But what of Japan? It is undeniable that anime has been hugely successful in America, and Letters From Iwo Jima has seen unprecedented success, but their music still has yet to catch on. MTV has not recognized their efforts with an MTV-J, and do not plan to, despite constant tours by rock bands and other artists nationwide (in addition to visits to anime conventions). The American industry seems rather ambivalent towards Japanese artists—especially their pop acts, which arguably have not seen the overwhelming success their rock acts have in America.

Perhaps this failure is because Japan’s pop culture still falls into the dance genre that America left behind ten years ago in favor of hip hop and R&B. Even former pop boy band crooner, Justin Timberlake, has left his bubblegum, dance-infused pop tunes behind for a mix of dance, hip hop and R&B, which sounds eerily like the genre that Korea is so well known for. His bold and risqué move has resulted in his most successful album to date — propelling him to become the #1 best selling male solo artist of the year (making the neologism, "sexyback" a widely-used term that has entered urban discourse), and has given such aspiring imports such as Se7en even more courage to step up to bat on a playing field that is starting to look more level.

As Taiwan scrambles to find their face to catch up with Korea’s head start, American industry professionals sit back and wait to see the results of this ambitious attempt to break into a market that might not be ready for an imported Asian to break through. Not even Asian Americans have been able to see the success Korea and Taiwan hope for their artists in America, save for Mike Shinoda with Fort Minor.

I don’t see Japan breaking into the American popular mainstream any time soon — especially considering just how much of Japanese popular entertainment, whether it be music, movies, or dramas, are dominated by the products of Johnny’s Entertainment — which certainly would not be embraced by the American pop mainstream. However, the question that remains to be asked is this: why does it have to be mainstream? Furthermore, why does it have to be pop?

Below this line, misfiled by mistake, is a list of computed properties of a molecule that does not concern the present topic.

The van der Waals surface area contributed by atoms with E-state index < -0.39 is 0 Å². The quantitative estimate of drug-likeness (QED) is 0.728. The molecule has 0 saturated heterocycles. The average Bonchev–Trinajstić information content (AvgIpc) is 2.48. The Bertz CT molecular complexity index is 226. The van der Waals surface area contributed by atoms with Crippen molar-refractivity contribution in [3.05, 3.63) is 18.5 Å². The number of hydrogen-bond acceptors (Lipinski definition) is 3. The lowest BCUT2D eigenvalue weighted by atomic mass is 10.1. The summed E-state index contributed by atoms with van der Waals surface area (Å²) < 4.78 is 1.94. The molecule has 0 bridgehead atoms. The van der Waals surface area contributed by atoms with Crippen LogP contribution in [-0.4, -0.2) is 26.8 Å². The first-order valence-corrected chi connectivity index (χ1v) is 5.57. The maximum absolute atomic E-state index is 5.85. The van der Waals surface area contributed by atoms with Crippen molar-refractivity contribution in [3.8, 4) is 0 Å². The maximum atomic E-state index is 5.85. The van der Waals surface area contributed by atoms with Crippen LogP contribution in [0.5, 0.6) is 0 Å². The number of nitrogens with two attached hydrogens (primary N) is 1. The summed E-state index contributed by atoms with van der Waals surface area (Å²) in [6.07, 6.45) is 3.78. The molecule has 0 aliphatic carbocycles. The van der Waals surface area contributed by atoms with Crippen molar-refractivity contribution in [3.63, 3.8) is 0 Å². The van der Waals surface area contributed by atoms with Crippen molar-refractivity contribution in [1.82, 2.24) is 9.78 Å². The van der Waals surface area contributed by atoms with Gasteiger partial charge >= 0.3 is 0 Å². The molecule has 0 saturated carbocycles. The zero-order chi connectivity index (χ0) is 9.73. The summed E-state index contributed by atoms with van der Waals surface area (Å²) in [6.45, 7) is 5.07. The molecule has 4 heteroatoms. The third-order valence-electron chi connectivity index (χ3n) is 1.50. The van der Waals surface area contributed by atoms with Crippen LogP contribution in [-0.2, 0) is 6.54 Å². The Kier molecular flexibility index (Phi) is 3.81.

Rock saw its heyday during the 1970s and 1980s, but severely recessed at the end of the 1990s. With the turn of the century, hip hop and R&B became very big contenders that don’t look like they’re moving anywhere in the near future — especially given Timberlake’s phenomenal success with bringing “sexy” back into a market that had begun to go stale, one so competitive and saturated by so many of the same, cookie-cutter artists whose sound has become homogenized, as opposed to diversified.

Perhaps an Asian face might be exactly what America needs to reinvigorate a stagnating music industry falling further in decline. And perhaps instead of pop, it will be a rock revolution, one that is uniquely Japanese—a movement led by bands like S.K.I.N. (a Japanese superband formed by some of the biggest names in Japanese rock) that will deconstruct conventions of culture, ethnicity, race, and language. S.K.I.N. guitarist SUGIZO told Guitar Lab last year, “I think that what people call "rock" is really the idea of breaking down old ideas and stereotypes and creating new things.”

With S.K.I.N.’s worldwide debut looming in the horizon, the time has come for rock to reposition itself at the forefront of the music industry—breaking down old ideas and stereotypes and creating a new era of music. A new era of rock and roll.